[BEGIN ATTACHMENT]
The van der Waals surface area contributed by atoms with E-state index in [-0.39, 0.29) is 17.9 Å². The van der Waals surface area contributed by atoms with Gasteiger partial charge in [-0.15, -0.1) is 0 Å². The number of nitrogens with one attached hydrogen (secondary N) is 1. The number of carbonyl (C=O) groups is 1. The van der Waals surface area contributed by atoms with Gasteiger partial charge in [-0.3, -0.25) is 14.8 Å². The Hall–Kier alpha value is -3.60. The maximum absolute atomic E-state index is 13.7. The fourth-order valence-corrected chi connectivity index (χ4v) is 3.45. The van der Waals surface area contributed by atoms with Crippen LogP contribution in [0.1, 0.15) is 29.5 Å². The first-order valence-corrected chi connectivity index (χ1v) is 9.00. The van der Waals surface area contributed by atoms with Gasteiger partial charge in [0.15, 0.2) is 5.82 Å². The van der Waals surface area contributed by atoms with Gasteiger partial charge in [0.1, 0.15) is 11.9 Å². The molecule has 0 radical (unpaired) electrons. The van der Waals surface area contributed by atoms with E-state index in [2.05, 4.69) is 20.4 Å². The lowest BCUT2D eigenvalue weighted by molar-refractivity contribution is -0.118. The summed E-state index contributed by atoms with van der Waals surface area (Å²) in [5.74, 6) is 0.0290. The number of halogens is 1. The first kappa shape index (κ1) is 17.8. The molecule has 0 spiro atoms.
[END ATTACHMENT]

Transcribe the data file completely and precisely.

The van der Waals surface area contributed by atoms with E-state index in [-0.39, 0.29) is 17.9 Å². The van der Waals surface area contributed by atoms with Gasteiger partial charge in [-0.15, -0.1) is 0 Å². The number of nitrogens with one attached hydrogen (secondary N) is 1. The number of carbonyl (C=O) groups is 1. The van der Waals surface area contributed by atoms with Gasteiger partial charge in [-0.3, -0.25) is 14.8 Å². The Hall–Kier alpha value is -3.60. The maximum absolute atomic E-state index is 13.7. The fourth-order valence-corrected chi connectivity index (χ4v) is 3.45. The van der Waals surface area contributed by atoms with Crippen LogP contribution in [0.1, 0.15) is 29.5 Å². The first-order valence-corrected chi connectivity index (χ1v) is 9.00. The van der Waals surface area contributed by atoms with Gasteiger partial charge in [0.15, 0.2) is 5.82 Å². The van der Waals surface area contributed by atoms with Gasteiger partial charge in [0.1, 0.15) is 11.9 Å². The molecule has 0 radical (unpaired) electrons. The van der Waals surface area contributed by atoms with E-state index in [2.05, 4.69) is 20.4 Å². The lowest BCUT2D eigenvalue weighted by molar-refractivity contribution is -0.118. The summed E-state index contributed by atoms with van der Waals surface area (Å²) in [5.74, 6) is 0.0290. The number of halogens is 1. The first kappa shape index (κ1) is 17.8. The molecule has 0 spiro atoms.